Del Schoenfish – Cambridge


Del Schoenfish’s coaching career extended for more than 40 years. He coached at Valentine for five years before moving to Cambridge where he became a coaching icon, leading the Trojans to state championships in two sports. His teams drew praise for their preparation and the way they represented the school and community. He logged a career basketball coaching record of 522-231 that included one state championship and one state runner-up finish in nine state tournament appearances. The Trojans also won 10 conference titles under Shoenfish’s tuteledge. His golf teams qualified for the state tournament for 22 straight years, winning championships in 1996, 1997 and 1994 and finishing second in 1994.

Reuben Schleifer – Chester

Coach.  There was a time when the purple and gold uniformed Bulldogs of Chester High School in Thayer County were at the top of the charts in Class D athletics. During the twentieth century, Coach Reuben Schleifer deserves much credit for this athletic success. Following his service in World War II, he spent forty-one years teaching at this locale. For ten years he coached football and track with a record of 58-18 including an undefeated season. His basketball coaching career covered thirty years with a record of 456-167. In 1953, his good guidance brought the Chester Bulldogs to a Class D State Championship in Lincoln with a great record that year of 24 wins and no losses. Of many just awards, this teacher-coach is most proud of being selected Nebraska Outstanding Teacher by Nebraska Wesleyan University in 1988.


Dennis Smith – Papillion

Contributor. A huge, huge percentage of the credit for the Nebraska High School Sports Hall of Fame Foundation goes to Dennis Smith. He had a vision of this organization and served the board from the organizational days of 1993. He’s been the treasurer since 1996. His 32-year career at Papillion-LaVista schools that included a position as principal from 1979-2000, netted many honors, including the naming of the annual high school track meet the “Denny Smith Invitational.” He was elected to the NSAA Board of Control for 21 years and his colleagues clearly recall his stance on most issues being “how does this affect the kids.” He was instrumental in the fundraising of more than a million dollars for the Papillion-LaVista stadium facility. He grew up in Cherokee, Iowa, and his football, basketball, track exploits drew him to Wayne State. He taught and coached at Creighton before moving to Papillion.


C. Dale Snook – Lincoln University High School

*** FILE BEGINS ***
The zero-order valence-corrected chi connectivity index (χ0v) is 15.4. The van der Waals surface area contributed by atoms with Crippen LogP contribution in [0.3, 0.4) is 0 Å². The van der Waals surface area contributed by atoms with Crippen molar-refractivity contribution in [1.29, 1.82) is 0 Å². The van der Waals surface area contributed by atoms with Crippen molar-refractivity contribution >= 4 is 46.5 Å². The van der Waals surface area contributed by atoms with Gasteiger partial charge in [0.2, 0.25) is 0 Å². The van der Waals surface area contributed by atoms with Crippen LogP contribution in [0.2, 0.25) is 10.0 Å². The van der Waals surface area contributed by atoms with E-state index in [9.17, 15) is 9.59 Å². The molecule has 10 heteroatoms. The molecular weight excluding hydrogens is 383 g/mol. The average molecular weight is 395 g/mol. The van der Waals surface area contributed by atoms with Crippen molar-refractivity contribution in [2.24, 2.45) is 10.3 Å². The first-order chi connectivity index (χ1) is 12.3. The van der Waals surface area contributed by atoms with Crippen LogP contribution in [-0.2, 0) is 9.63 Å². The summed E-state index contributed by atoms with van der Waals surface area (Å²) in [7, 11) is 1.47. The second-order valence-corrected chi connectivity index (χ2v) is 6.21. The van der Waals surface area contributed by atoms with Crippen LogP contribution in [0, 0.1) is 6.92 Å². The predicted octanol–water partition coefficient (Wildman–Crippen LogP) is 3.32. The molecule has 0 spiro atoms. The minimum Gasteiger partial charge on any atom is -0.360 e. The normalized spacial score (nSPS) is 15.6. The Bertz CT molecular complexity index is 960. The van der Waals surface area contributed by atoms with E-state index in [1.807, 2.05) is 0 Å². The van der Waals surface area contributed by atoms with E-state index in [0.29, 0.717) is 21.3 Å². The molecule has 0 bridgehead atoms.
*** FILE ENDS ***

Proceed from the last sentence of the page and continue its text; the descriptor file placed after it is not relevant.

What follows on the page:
In the last assembly before Lincoln’s University High closed its doors forever, the athletes presented coach Dale Snook a plaque inscribed with: “To coach, who gave us reasons to win, not excuses.” His philosophy of rejecting excuses served University High well. In the 19 years he coached the school’s basketball and track teams, the Tutors won state basketball titles in 1954 and 1965 and the track crown in 1953.The basketball team was the state runner-up in 1957 and in 15 years of his coaching career, the Tutors finished the year ranked in the top 10 in the state. Snook’s legacy on the basketball court was a ball-control style. He developed a semi-stall pattern in 1957.

Gale Sayers – Omaha Central

Athlete–No one ever looked better on the gridiron wearing the purple and white football uniform of the Omaha Central Eagles than this backfield dancer who graduated in 1961. Wherever he played, spectators couldn’t forget his incredible ability to “shift gears” and leave all behind when he made his move for a touchdown.  He was all-state twice in football, the state’s leading scorer (Class A) twice. He lead Central in 1960 to an unbeaten year during which the team was touted as state champion. Still a legend in track & field Nebraska annals. Gale Sayers jumped an astounding 24 feet 10 inches in the long jump in 1961, the longest jump in the nation that year by a high school athlete and the Nebraska state record for nearly four decades. An All-American college halfback at the University of Kansas, he is also most remembered as one of the best players in professional football, during a career cut shot by injuries for the Chicago Bears.

In football, Sayers led the state in scoring both his junior and senior seasons, scoring 127 points as a senior.  Although his school’s statistics are almost non-existent, newspaper research revealed that he had several games of over 100 yards rushing (no total season rushing totals could be found).  In addition to his offensive prowess, newspaper accounts report that during his senior year, he scored on a pass interception return of 53 yards and fumble recovery return for 29 yards.

Sayers was selected to the Scholastic Coach All-America High School Track Team, having had the lead performance in the broad (long) jump in 1961 across the nation.

He still holds the Bears record for the number of touchdowns scored in a single season (22) set his first year in the NFL. Sayers also still holds the Bears record for the most touchdowns and points scored in a single game. He scored six touchdowns for 36 points in a 1965 game against San Francisco.  During his career, Sayers had nearly 9,500 combined net yards, almost 5,000 yards rushing and scored 336 points. He also was the NFL’s lifetime kickoff return leader.Sayers was named the Pro Bowl’s Player of the Game in 1967, 1968 and 1970, and was named to the 75th Anniversary All Time NFL Team. He was also named to the Chicago Sports Hall of Fame in 1980, the Blacks Sports Hall of Fame in 1975 and the NFL All-Time Millennium Team. In 1977, he was the youngest player ever inducted into the NFL Hall of Fame.